A while back I posted some City of Portland data showing that in the past 12 years, during which four new rail transit segments were opened, the percentage of Portlanders who take transit to work, called the journey-to-work mode share, didn’t improve at all.
Several commenters wondered if data for the whole Portland region, as opposed to just the city, would look different. One also raised questions about the representativeness of the City survey’s sample.
So Portland reader Nathan Banks dug into the Census for similar data. His charts show census data for 1990 and 2000, plus American Community Survey (ACS) data for the years since 2000.
He’s done charts for all three of the Portland area counties. You can see a PDF of his charts here:
Meanwhile, let’s just look at the chart for the all of Multnomah, Washington, and Clackamas Counties — a not-bad approximation of the Portland metro area.
(Portland transit professionals: if you have insights on these numbers that you don’t want to say publicly, please email me. If there’s a happier version of this story, I want to tell it.)
The ACS data used since 2000 is a bit less reliable than the census, so I would take the year-to-year jaggedness of the line after 2000 as indicating a rough sense of margin of error. (Actual mode shares certainly didn’t bounce around that much.) Still, ACS in 2002 is close enough to Census 2000 to give some credibility to the rest of each line. What’s more, Nathan’s chart for Multnomah County, which is mostly the City of Portland, matches the City of Portland data well enough that these independent data sources have to be taken as confirming each other’s message. In short:
- Transit mode share is not improving, at least for work trips. Since at least 2000 (and since 1996 in the City of Portland data) transit mode share has languished in the 10-15% range in Portland, and 7-9% for the whole Portland region. This happened despite the openings of the Portland Streetcar, Red Line, and Yellow Line rail expansions in that time. (The Green Line opened in 2009, too late to register here.)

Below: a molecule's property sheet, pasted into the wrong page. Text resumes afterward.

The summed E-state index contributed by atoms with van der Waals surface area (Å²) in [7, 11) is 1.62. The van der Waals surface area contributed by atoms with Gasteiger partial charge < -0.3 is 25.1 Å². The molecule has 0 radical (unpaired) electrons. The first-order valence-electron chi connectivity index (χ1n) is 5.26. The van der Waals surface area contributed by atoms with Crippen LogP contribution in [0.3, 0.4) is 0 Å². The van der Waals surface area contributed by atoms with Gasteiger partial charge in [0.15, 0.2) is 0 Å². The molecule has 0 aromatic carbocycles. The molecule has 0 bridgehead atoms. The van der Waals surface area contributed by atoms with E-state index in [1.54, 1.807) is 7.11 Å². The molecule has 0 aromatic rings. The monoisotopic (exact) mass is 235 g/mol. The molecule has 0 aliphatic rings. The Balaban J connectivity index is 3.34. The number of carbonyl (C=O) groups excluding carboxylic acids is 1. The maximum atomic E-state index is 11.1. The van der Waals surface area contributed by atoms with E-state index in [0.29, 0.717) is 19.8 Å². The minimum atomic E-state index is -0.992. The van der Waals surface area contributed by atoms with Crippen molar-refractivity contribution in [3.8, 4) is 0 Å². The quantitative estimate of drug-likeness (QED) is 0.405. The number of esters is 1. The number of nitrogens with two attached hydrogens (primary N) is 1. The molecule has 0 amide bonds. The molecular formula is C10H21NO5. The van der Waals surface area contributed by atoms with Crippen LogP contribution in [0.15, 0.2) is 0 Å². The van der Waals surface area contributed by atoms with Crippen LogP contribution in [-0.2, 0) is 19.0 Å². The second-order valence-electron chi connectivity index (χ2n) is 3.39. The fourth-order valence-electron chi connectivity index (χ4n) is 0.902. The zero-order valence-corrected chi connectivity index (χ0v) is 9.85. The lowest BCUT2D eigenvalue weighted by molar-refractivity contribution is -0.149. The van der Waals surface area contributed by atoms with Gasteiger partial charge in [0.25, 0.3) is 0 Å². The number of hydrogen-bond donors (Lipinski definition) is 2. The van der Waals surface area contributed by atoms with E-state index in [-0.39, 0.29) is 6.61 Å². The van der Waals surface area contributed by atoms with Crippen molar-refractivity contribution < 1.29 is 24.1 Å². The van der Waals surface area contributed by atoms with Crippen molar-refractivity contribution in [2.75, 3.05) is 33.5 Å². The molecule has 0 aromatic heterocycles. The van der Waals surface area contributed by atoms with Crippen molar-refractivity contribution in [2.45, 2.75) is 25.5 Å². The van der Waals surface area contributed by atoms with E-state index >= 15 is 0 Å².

- Walk commutes aren’t rising much either, despite a large influx of people into inner-city high density areas that should allow some of them to walk to work. (You would expect walk trips to be flat across the whole region, but they’re also pretty flat in the Multnomah County and Portland data.)
- The only growing mode is cycling, up a tiny bit in the outer counties but up substantially in Multnomah County, from 1% in 1990 to 5% in 2008. (This squares with the City of Portland estimate a few points higher, since Multnomah County is Portland plus a few eastern and northwestern suburbs.)
Bravo for the cycling advocates, who’ve made great strides during this period.
Still, for all the investment in transit, it’s hard to feel good about these transit numbers. Yes, this is only journey-to-work, which is not the whole measure of a city’s transport system. It certainly feels as though the Streetcar, at least, is attracting happy riders, maybe errand and shopping and school trips rather than work trips.
But I’m not sure how to make a happy story out of this data from a transit perspective, and would welcome your thoughts. Is Portland on the wrong track? Or is it just trying to do something else, something more important, that these data don’t measure?